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Proton pump inhibitor suppression of calcium absorption presenting as respiratory distress in a patient with bilateral laryngeal paralysis and hypocalcemia

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February 1, 2010
by Ninef E. Zaya, MD and Gayle Woodson, MD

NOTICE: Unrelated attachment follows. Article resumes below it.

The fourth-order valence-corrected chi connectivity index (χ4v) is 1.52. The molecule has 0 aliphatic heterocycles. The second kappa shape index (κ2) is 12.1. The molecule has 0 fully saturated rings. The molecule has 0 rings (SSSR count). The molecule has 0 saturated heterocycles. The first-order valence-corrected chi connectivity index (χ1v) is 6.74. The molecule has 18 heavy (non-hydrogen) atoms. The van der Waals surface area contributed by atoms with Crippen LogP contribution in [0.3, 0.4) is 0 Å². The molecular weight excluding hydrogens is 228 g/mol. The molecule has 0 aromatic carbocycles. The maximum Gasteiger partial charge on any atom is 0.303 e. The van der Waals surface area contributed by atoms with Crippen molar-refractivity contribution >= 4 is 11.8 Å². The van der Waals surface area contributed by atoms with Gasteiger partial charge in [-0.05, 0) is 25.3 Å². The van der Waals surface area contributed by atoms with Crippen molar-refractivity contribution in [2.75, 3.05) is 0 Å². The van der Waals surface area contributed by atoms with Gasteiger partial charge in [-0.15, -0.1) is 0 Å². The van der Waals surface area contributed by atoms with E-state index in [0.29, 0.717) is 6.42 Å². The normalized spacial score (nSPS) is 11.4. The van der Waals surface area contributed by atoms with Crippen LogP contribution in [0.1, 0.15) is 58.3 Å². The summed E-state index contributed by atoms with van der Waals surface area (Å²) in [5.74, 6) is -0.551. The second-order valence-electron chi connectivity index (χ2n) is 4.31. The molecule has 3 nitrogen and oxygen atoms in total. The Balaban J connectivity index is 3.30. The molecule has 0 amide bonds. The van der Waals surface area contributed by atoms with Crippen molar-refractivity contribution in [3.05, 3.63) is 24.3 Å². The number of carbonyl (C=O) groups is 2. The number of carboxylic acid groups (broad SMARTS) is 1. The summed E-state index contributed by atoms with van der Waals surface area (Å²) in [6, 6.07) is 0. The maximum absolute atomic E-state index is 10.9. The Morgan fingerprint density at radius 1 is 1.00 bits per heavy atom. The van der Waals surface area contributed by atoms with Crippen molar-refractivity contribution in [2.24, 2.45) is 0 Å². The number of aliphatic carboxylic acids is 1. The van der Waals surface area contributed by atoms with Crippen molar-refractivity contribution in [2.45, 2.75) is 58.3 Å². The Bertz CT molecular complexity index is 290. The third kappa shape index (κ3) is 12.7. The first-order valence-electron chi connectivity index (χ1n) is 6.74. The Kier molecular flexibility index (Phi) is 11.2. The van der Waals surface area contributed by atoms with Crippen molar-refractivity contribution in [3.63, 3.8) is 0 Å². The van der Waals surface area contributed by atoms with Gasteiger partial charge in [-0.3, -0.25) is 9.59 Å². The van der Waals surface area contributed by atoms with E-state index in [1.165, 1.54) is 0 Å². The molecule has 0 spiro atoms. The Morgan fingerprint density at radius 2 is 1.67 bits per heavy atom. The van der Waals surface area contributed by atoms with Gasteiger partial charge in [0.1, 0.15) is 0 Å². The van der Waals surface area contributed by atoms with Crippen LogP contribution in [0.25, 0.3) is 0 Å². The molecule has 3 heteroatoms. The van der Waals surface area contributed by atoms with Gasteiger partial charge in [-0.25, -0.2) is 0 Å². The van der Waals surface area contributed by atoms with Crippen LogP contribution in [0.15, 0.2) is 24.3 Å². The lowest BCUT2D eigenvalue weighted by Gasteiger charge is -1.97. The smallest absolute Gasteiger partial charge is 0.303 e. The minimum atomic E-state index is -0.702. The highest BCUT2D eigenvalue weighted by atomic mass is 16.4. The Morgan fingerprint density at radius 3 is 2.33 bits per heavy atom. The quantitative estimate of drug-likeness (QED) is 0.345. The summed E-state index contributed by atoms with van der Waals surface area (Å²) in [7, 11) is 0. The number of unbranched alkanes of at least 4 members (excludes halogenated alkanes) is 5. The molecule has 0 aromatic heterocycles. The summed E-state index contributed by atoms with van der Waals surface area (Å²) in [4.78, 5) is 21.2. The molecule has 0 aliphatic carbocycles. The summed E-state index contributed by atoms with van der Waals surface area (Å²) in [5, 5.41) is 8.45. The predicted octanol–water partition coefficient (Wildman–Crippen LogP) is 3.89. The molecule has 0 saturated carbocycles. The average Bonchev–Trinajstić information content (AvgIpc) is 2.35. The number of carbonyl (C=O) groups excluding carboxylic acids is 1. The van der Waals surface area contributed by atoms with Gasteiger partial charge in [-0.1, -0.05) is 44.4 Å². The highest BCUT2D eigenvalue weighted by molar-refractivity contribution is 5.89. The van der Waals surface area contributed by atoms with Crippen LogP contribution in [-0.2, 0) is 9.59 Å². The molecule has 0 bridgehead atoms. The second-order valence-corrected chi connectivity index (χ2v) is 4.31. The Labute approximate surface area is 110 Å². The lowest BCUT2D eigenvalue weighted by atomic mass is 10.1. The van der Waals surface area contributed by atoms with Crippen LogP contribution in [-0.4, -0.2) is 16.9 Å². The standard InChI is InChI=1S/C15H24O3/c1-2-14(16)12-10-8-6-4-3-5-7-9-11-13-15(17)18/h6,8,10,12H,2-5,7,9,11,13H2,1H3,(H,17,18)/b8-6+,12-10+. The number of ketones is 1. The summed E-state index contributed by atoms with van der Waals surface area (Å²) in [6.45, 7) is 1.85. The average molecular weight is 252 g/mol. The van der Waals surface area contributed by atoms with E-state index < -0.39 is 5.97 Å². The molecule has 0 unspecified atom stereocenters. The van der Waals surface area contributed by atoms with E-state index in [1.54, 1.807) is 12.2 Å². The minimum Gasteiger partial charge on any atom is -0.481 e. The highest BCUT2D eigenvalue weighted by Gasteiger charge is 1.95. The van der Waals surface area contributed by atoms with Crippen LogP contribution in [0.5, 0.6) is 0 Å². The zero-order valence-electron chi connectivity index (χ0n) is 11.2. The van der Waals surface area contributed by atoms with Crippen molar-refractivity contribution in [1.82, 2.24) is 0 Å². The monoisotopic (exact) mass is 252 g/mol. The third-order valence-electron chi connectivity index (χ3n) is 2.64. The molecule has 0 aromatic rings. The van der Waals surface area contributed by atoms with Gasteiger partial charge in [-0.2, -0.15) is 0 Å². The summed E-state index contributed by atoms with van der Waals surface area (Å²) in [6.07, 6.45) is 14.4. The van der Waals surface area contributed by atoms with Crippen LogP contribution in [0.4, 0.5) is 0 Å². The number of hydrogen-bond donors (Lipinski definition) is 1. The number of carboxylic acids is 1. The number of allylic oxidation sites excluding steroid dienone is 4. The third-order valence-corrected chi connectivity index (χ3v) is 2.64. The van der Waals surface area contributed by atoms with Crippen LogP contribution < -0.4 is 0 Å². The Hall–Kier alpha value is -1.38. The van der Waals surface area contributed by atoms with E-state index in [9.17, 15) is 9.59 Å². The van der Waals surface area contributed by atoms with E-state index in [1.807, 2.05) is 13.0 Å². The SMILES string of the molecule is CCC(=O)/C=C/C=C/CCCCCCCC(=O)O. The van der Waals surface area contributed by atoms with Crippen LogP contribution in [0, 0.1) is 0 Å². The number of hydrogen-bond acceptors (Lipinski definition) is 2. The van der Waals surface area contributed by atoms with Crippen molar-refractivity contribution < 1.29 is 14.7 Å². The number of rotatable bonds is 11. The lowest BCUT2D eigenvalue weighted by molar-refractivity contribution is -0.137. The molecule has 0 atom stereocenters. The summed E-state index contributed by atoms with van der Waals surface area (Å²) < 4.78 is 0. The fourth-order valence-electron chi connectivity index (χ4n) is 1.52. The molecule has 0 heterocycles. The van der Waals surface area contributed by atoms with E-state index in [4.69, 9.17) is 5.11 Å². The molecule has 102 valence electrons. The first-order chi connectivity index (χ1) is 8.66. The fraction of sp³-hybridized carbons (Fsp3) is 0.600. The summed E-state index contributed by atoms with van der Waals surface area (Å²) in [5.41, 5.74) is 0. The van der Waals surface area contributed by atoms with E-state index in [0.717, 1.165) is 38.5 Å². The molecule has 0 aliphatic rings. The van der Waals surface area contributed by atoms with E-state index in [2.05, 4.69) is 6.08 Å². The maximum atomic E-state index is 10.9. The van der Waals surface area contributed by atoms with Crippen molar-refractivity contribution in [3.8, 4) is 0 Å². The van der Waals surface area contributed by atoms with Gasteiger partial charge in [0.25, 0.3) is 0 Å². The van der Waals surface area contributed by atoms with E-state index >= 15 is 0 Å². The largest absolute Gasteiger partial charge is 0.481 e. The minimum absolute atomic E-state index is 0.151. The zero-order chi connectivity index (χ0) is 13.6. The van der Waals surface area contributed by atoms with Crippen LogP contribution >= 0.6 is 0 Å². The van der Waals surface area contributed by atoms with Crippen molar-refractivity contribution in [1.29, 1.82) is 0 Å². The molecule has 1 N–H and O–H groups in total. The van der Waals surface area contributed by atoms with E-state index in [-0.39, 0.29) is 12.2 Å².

We report an unusual case of hypocalcemia and respiratory distress related to acid-suppressive therapy. The patient was a 50-year-old woman with bilateral laryngeal paralysis and hypoparythyroidism resulting from a thyroidectomy performed more than 30 years previously. She required large doses of calcium supplementation to maintain a normal calcium level. Her airway had been marginally adequate. A few weeks prior to presentation, she began to experience increasing dyspnea. Examination was suggestive of laryngopharyngeal reflux, and she was started on a therapeutic trial of esomeprazole 40 mg twice daily. Three days later, she presented to the emergency room with airway distress. Laboratory studies indicated that the patient had hypocalcemia. The esomeprazole was discontinued, and she was treated with intravenous calcium; her symptoms resolved. We attribute the airway distress to tetany in synkinetically reinnervated laryngeal adductor muscles. We recommend that acid-suppressive therapy should be used with caution in patients with hypoparathyroidism or hypocalcemia.

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